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Newberg UGB fight headed to mediation

Land use — After Land Conservation Commission meeting, Newbergs proposal is remanded, pending mediation attempts


The Land Conservation and Development Commission is asking the city of Newberg to enter into mediation with objectors to expansion of the city’s urban growth boundary of 260 acres of industrially zoned land south of town.

“If the parties are not willing to mediate, the commission will formally remand the decision to the city at the commission’s meeting in May,” Carrie MacLaren, deputy director of the Oregon Department of Land Conservation, said after the commission’s March 12 meeting in Coos Bay.

The appeal process has been in the works since the request was approved by Yamhill County in August. Known objectors to the expansion include 1000 Friends of Oregon, who object because the proposal includes prime farmland and includes more land than necessary.

“Some say it’s complex, but it’s really rather simple: in Oregon, we don’t sprawl onto farmland unless there is no other choice. Newberg has other choices,” said Mia Nelson, 1000 Friends’ Willamette Valley advocate. “But bowing to political winds, they have consistently made the wrong choices despite the law. As a result, they’ve proposed an overreaching UGB expansion that would waste high-quality farmland and taxpayer dollars.”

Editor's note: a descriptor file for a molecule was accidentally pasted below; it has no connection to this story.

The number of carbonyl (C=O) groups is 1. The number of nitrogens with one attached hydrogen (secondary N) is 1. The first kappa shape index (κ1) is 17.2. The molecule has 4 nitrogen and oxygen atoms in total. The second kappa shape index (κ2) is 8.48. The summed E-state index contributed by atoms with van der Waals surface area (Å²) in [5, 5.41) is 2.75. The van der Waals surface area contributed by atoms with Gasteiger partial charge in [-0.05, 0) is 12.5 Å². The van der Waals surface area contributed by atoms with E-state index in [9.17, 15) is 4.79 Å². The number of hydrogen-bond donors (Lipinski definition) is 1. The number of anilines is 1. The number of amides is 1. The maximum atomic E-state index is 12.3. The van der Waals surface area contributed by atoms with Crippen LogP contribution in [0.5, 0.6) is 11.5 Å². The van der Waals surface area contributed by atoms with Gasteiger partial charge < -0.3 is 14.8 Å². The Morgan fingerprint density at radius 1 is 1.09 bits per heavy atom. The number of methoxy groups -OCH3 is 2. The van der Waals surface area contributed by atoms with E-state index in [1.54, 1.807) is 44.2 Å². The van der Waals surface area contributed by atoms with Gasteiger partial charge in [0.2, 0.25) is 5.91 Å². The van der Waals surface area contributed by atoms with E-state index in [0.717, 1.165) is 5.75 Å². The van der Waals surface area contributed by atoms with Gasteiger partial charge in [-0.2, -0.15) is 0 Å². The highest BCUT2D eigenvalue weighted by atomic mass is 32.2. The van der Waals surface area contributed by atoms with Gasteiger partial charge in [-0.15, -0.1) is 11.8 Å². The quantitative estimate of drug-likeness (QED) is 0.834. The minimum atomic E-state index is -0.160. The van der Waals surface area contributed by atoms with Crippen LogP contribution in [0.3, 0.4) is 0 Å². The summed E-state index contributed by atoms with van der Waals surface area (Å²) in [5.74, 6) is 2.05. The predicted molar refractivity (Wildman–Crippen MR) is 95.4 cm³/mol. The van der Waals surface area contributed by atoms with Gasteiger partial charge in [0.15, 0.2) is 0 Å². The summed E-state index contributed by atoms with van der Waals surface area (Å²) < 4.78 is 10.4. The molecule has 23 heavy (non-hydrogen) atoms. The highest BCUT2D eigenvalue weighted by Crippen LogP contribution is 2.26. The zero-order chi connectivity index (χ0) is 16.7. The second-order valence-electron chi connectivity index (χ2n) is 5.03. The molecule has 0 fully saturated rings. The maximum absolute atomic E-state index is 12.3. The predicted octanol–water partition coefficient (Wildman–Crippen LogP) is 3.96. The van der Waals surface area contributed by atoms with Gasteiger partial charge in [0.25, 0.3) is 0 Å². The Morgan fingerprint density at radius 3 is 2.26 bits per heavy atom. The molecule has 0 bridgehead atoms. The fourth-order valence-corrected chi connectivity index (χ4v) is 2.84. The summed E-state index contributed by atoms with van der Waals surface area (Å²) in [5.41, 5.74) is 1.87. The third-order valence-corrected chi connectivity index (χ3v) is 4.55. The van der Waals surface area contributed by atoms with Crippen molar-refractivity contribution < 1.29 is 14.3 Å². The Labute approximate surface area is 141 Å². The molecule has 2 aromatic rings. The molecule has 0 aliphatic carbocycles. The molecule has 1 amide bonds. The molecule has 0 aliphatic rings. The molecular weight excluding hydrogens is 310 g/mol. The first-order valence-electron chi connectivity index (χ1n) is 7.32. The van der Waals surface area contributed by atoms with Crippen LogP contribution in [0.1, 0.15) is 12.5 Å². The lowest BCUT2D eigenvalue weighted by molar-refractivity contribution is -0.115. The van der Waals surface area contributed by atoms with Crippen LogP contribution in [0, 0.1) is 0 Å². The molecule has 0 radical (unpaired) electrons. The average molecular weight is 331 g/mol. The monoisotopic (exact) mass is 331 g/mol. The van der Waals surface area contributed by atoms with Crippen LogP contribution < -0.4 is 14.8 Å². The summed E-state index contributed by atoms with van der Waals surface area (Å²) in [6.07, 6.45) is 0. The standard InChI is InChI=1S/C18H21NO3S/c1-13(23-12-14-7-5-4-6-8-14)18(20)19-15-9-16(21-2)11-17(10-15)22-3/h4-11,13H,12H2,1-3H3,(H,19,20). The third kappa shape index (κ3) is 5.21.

MacLaren said the remand was based of a lack of substantial evidence “connecting them with the operational requirements of their targeted industries.”

“Thus, the commission found that the city eliminated too many lands from study as possible areas for economic development,” she said. “Correctly identifying and matching site characteristics with target industries is important because it assures that appropriate lands are identified for expansion, and also that land inside the existing UGB or urban reserve area is efficiently used before additional lands are added.”

She said moving forward, if Newberg declines entering into mediation, the city or another party could appeal the remand, at which point the decision would go to the Oregon Court of Appeals.

MacLaren said difficulty in passing UGB amendments is something the LCDC often deals with.

“In the past three years, the commission and department have approved 15 UGB expansions (not including Metro),” she said. “The most recent of these was a 240-acre UGB expansion for industrial uses in Prineville in January.”

She said the department is also conducting a project that would streamline the process for UGB amendments, which will go into effect in 2016.

For Newberg, Yamhill County Commissioner Mary Stern warned objectors during a Newberg City Club meeting to respond to the decision cautiously.

“I don’t want Newberg folks to get too excited, it’s not smooth sailing from here,” Stern said, citing a similar issue in McMinnville which has been in the appeal process since 2006.

To view the LCDC notes, visit http://1.usa.gov/ 1evoUj4.




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